Norfolk-historically speaking. It is certainly not surprising that Norfolk should have witnessed human activity since the earliest times. Easy communications, a favourable climate, lush vegetation, proximity to coasts, manageable terrains all contributed to ease of access. The period following the last Ice Age naturally saw an influx of animals, pursued by nomadic hunters, later followed by the first farmers and miners (eg. Grimes Graves at Thetford) from the earliest times. We know that Norfolk was home to powerful Iron Age tribes, notably the Iceni as close as Sedgeford, trading with Europe, their dominance rudely interrupted by Roman occupation. Roman coastal forts were constructed, treasures were buried at the approach of new Saxon invaders in anticipation of return, only to be unearthed around 1500 years later, at Snettisham for example. The wealth of regional place names, the -hams, -fords, -tons, -bys testify to these new invaders from the Saxon states, and it would surely be reasonable to assume that the first Christian churches appeared at this time, only to be diffused by the Danish and Viking invaders who followed, prior to the golden age of documented land ownership and church building with the arrival of the Norman landlords, even the notoriously treacherous fenland region around Ely and Lynn eventually giving way to technology. Norfolk certainly heralded a rich background to rapid medieval growth.
Although a Saxon or Norman church probably pre-dated the current building, the first documented record derives from a covenant dated 1248 for the building of a chapel dedicated to the blessed Virgin Mary. The main structure of the church, originally cruciform in plan with a tall, narrow nave (without aisles,) chancel, low transepts and a substantial central ‘crossing’ tower consequently dates from the late 13th century; aisles, clerestory, the south porch and an enlarged west window were added in the 14th and 15th centuries.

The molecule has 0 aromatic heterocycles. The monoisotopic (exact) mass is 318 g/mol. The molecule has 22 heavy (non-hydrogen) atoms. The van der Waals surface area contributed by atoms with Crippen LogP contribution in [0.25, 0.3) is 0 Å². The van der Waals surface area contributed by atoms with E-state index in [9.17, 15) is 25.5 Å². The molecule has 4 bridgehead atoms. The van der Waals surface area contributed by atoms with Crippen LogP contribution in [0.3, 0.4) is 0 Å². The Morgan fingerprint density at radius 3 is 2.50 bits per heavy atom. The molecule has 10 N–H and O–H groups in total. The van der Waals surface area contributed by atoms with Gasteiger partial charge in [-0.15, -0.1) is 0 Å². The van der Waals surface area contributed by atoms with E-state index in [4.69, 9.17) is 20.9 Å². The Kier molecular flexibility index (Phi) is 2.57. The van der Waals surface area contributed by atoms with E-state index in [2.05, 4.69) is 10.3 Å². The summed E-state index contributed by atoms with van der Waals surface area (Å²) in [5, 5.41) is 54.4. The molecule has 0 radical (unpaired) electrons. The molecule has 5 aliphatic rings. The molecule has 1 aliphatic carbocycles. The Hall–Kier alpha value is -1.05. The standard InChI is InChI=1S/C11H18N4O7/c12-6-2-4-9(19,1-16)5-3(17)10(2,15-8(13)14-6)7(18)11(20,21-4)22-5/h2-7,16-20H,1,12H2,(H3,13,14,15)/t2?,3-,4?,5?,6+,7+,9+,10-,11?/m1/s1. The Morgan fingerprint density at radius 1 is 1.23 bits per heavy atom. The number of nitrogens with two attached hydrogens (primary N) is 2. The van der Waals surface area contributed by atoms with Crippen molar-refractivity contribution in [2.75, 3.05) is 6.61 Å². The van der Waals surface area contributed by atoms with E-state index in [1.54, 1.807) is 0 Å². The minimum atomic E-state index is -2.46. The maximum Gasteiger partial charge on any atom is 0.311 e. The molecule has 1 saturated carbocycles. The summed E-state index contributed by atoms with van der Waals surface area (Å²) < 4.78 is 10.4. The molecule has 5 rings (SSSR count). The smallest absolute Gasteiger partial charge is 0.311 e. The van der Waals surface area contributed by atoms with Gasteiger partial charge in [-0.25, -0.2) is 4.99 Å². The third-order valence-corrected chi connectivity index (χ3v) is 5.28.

The materials used reflect the variety of local rocks and stones available - flint, carstone (local sandstone containing iron), limestone, chalk and brick, as well as a small amount of glacial crystalline rock.
Over time the tower became unsafe, resulting in the ‘filling-in’ of the chancel arch in 1712; in 1802 the large buttress was added, with lesser structures on the south side. In the photograph (right) you can see how transepts rising to a great height were designed to support the tower, but these transepts were not well maintained over the years resulting in the extraordinary buttress on the north side being built to support the tower circa 1800.
Following decay, the chancel is now just two-thirds of its original length. In 1894 the west gallery and organ were dismantled and in 1928, the ceiling above the nave and chancel were opened up by the removal of the false ceiling and in fill.